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A Year in Haiku

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A Year in Haiku - In the evening light the hills glow golden brown; a Barn Owl hunts the woodland edge, picked out in the last rays of the setting sun - the sky to the west a faint wash of blue tinged with orange-pink. Yet it is still not-quite-dark. The Super Moon, rising over the hedgerow trees, splinters in their branches; throwing short spooky shadows across silver-washed fields; a shooting star - fizzes - a firework across the winter-spring sky ...

 lights twinkle
in darkening sky
roding woodcock

Following on from my last post - Seasons in My Mind - a haibun, I felt the haiku poems may stand on their own or may even work as a linked poem, or haiku sequence, of the seasons - telling the story of a year ...

february days
birds sing
indolence prevails
church bells ring
across dewy meadows
a lark ascending *
in the meadow
lark and pipit sing
unchain’d melody *
* My response to Carpe Diem #1648 skylark (hibari)

a marshy hollow
yellow flags in shining wind
alive with colour *
yellow flags flutter
reflected in vernal pools
alive with colour *
* My response to Carpe Diem #1649 shining wind (kaze hikaru)

yellow flags waving
under a willow golden
ducks are dabbling
bees hum
a puff of time
love butter
a gay summer tribe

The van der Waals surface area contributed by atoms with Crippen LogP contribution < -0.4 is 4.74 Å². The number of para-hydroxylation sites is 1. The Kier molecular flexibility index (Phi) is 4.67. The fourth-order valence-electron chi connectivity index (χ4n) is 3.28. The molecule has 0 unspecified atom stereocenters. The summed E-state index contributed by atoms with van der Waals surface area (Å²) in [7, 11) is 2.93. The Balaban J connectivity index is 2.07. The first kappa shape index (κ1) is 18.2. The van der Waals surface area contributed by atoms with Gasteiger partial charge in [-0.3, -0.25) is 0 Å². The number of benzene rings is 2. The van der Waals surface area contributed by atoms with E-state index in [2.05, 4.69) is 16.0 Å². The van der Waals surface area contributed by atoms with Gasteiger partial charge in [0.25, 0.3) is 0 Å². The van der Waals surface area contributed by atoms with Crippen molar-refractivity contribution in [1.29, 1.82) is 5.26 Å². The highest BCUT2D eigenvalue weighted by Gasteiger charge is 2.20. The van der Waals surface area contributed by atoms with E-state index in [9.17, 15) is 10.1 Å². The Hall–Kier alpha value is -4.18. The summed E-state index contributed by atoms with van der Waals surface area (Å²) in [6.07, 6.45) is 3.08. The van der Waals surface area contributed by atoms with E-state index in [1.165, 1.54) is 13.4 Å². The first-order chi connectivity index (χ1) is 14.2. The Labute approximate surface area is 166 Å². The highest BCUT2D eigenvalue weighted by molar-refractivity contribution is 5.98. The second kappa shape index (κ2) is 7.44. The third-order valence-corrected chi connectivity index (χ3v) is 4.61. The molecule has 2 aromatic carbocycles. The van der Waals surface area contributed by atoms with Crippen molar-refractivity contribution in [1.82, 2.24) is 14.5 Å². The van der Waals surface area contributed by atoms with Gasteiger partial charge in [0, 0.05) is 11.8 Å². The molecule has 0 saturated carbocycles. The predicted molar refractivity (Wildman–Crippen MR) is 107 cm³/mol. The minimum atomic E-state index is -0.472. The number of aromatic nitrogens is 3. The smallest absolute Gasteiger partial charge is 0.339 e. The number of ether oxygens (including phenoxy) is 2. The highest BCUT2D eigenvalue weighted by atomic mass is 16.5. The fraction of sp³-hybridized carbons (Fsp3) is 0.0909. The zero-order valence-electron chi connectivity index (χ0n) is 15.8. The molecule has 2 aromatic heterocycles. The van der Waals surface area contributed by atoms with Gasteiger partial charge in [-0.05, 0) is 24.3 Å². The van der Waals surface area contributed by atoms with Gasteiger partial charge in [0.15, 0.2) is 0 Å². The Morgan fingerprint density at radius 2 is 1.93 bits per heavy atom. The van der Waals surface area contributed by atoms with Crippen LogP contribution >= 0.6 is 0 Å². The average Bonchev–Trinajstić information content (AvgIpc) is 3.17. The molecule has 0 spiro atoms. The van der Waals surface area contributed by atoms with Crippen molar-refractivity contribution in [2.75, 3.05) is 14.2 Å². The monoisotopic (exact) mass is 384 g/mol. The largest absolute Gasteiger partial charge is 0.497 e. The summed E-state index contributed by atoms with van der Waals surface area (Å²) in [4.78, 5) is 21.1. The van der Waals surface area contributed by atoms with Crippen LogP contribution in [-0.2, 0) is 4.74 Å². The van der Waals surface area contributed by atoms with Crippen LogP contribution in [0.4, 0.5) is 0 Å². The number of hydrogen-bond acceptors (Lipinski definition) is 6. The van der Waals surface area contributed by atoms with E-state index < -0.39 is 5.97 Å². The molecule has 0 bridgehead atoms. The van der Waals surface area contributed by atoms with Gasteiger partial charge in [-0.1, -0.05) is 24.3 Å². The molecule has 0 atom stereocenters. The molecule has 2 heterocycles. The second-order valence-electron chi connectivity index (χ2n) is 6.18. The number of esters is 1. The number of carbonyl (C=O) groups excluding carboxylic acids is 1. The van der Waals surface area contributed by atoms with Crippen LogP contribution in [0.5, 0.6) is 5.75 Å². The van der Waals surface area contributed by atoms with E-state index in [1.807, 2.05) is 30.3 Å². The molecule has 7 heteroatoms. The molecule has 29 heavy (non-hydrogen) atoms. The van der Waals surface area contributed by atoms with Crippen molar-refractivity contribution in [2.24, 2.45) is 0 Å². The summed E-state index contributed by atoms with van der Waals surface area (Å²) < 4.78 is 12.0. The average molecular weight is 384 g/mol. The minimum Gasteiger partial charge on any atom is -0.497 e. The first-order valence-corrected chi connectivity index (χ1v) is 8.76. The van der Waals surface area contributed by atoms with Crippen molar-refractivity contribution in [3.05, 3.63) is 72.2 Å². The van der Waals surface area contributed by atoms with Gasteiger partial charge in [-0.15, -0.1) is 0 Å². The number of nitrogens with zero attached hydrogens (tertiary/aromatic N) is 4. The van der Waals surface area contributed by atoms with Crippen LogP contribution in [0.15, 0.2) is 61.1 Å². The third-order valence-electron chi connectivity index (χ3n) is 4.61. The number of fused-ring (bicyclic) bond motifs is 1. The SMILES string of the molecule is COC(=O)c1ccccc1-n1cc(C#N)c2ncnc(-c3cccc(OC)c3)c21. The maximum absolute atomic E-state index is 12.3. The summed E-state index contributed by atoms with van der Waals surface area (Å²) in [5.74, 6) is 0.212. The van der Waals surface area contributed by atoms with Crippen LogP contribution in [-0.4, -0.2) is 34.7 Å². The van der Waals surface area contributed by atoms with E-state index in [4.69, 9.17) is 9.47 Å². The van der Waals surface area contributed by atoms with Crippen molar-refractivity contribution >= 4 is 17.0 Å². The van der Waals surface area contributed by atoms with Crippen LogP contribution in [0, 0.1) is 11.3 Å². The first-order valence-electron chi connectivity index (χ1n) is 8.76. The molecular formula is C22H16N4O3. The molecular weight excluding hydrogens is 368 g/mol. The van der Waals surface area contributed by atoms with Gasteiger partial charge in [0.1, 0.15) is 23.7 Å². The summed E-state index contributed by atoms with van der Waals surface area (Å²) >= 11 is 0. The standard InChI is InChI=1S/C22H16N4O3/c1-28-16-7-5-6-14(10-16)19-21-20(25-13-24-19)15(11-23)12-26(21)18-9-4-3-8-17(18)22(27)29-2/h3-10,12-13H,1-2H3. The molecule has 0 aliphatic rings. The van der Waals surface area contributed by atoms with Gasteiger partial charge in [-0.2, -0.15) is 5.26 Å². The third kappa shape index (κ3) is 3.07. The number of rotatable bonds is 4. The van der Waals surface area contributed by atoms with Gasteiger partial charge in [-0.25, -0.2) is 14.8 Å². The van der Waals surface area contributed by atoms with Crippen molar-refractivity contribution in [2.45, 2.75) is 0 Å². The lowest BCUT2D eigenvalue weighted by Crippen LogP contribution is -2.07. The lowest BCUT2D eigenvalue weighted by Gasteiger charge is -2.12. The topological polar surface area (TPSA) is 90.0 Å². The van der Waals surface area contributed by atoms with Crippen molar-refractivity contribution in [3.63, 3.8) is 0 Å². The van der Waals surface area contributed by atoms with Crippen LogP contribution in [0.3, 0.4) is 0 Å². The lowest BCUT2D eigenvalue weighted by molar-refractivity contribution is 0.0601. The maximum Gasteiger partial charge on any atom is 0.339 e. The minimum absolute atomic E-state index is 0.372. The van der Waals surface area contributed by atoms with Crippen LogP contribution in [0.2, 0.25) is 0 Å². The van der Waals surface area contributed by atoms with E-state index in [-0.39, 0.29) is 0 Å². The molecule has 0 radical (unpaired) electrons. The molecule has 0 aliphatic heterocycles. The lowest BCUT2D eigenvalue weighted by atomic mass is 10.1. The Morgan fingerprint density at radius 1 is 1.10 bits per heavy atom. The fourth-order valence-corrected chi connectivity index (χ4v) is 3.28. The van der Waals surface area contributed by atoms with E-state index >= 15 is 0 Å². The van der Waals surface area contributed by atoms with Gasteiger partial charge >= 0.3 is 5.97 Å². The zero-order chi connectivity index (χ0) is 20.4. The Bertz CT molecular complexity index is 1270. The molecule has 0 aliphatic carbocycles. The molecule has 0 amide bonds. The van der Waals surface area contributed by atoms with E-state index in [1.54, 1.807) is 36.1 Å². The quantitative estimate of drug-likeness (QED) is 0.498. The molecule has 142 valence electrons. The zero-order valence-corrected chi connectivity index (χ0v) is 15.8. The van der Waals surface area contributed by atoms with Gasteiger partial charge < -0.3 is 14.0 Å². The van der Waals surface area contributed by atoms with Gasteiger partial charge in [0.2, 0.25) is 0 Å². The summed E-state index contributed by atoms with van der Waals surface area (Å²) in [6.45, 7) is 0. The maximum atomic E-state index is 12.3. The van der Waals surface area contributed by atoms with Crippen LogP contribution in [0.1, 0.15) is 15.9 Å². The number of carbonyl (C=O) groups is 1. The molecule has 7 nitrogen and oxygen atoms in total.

of finch and bunting yeller
cirl scribble ‘n’ scribe
the hum of meadow
rainbow cast a summer sky
an artists palette
last swifts scream
across thundery skies
on wing to Africa
silence
filling the white space
a Wren sings
bumbarrels
a blush-pink morning
mirrored in feathers

[...] The bird upon the tree utters the meaning of the wind—a voice of the grass and wild-flower, words of the green leaf; they speak through that slender tone. Sweet­ness of dew and rifts of sunshine, the dark hawthorn touched with breadths of open bud, the odour of the air, the colour of the daffodil—all that is de­licious and beloved of springtime [...] —’Field and Hedgerow’: Hours of Spring. Richard Jefferies

Artist Credit

Related Posts:   Reimagining Richard Jefferies

The Featured Image is a ‘Landscape of the Vernal Equinox’ by Paul Nash (1934) - sourced from Pinterest. He was passionately drawn to places in the landscape with ancient, and mystical connections, such as the Wittenham Clumps, and painted them many times over.

Note

Coincidentally Kim writing in her blog ‘writing in north norfolk’ also chose this image to accompany her haiku ...

The Joy of Light 6

vernal equinox
a celestial boundary
traversed by the sun

Kim M. Russell, 21st March 2019

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Clive BennettCynthia ReyesKim M. RussellAndrea Stephenson Recent comment authors

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Andrea Stephenson
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That’s one of my favourite Paul Nash paintings Clive – I saw it at an exhibition fairly recently in Newcastle. The haiku work very well alone as a journey through the seasons, but I did like the haibun too.

Kim M. Russell
Guest

I enjoyed the image of the twinkling lights above and below and the suddenness of the woodcock, Clive, but I’m not sure what ‘roding’ means. I also love the vibrant colour in the ‘artists palette’ haiku and the wren breaking the silent white space,

Cynthia Reyes
Guest

This is lovely. Clive. I saw and heard and felt. It all works together so beautifully.